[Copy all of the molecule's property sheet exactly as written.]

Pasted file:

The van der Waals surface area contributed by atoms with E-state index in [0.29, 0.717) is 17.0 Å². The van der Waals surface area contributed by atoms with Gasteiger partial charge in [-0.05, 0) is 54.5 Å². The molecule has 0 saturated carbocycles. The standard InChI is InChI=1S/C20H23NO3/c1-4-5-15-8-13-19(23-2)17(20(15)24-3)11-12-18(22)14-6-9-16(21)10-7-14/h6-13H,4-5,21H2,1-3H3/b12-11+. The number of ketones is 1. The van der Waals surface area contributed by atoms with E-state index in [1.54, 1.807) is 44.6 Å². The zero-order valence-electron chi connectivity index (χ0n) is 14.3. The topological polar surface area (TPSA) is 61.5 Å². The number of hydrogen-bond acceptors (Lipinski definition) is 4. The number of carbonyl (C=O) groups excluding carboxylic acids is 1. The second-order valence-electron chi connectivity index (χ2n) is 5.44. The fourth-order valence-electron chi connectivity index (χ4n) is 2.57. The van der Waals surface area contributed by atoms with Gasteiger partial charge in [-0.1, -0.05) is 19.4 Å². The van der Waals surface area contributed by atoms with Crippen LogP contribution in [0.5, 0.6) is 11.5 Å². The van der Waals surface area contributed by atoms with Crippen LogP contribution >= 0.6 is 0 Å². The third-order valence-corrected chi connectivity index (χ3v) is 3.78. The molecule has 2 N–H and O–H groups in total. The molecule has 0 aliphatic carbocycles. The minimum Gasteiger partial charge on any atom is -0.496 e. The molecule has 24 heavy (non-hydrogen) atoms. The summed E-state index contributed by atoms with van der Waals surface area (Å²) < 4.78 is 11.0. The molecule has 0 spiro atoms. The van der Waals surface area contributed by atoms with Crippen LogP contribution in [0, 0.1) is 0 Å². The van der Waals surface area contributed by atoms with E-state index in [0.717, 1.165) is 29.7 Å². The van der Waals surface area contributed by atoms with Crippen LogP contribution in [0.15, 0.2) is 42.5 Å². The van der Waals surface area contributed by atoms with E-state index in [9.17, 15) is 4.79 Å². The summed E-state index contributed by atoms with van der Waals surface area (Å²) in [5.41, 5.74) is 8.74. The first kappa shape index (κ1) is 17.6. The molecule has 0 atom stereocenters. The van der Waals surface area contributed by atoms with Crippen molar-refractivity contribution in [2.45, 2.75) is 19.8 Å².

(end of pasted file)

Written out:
The van der Waals surface area contributed by atoms with E-state index in [0.29, 0.717) is 17.0 Å². The van der Waals surface area contributed by atoms with Gasteiger partial charge in [-0.05, 0) is 54.5 Å². The molecule has 0 saturated carbocycles. The standard InChI is InChI=1S/C20H23NO3/c1-4-5-15-8-13-19(23-2)17(20(15)24-3)11-12-18(22)14-6-9-16(21)10-7-14/h6-13H,4-5,21H2,1-3H3/b12-11+. The number of ketones is 1. The van der Waals surface area contributed by atoms with E-state index in [1.54, 1.807) is 44.6 Å². The zero-order valence-electron chi connectivity index (χ0n) is 14.3. The topological polar surface area (TPSA) is 61.5 Å². The number of hydrogen-bond acceptors (Lipinski definition) is 4. The number of carbonyl (C=O) groups excluding carboxylic acids is 1. The second-order valence-electron chi connectivity index (χ2n) is 5.44. The fourth-order valence-electron chi connectivity index (χ4n) is 2.57. The van der Waals surface area contributed by atoms with Gasteiger partial charge in [-0.1, -0.05) is 19.4 Å². The van der Waals surface area contributed by atoms with Crippen LogP contribution in [0.5, 0.6) is 11.5 Å². The van der Waals surface area contributed by atoms with Crippen LogP contribution >= 0.6 is 0 Å². The third-order valence-corrected chi connectivity index (χ3v) is 3.78. The molecule has 2 N–H and O–H groups in total. The molecule has 0 aliphatic carbocycles. The minimum Gasteiger partial charge on any atom is -0.496 e. The molecule has 24 heavy (non-hydrogen) atoms. The summed E-state index contributed by atoms with van der Waals surface area (Å²) < 4.78 is 11.0. The molecule has 0 spiro atoms. The van der Waals surface area contributed by atoms with Crippen LogP contribution in [0, 0.1) is 0 Å². The van der Waals surface area contributed by atoms with E-state index in [0.717, 1.165) is 29.7 Å². The van der Waals surface area contributed by atoms with Crippen LogP contribution in [0.15, 0.2) is 42.5 Å². The van der Waals surface area contributed by atoms with E-state index in [9.17, 15) is 4.79 Å². The summed E-state index contributed by atoms with van der Waals surface area (Å²) in [5.41, 5.74) is 8.74. The first kappa shape index (κ1) is 17.6. The molecule has 0 atom stereocenters. The van der Waals surface area contributed by atoms with Crippen molar-refractivity contribution in [2.45, 2.75) is 19.8 Å².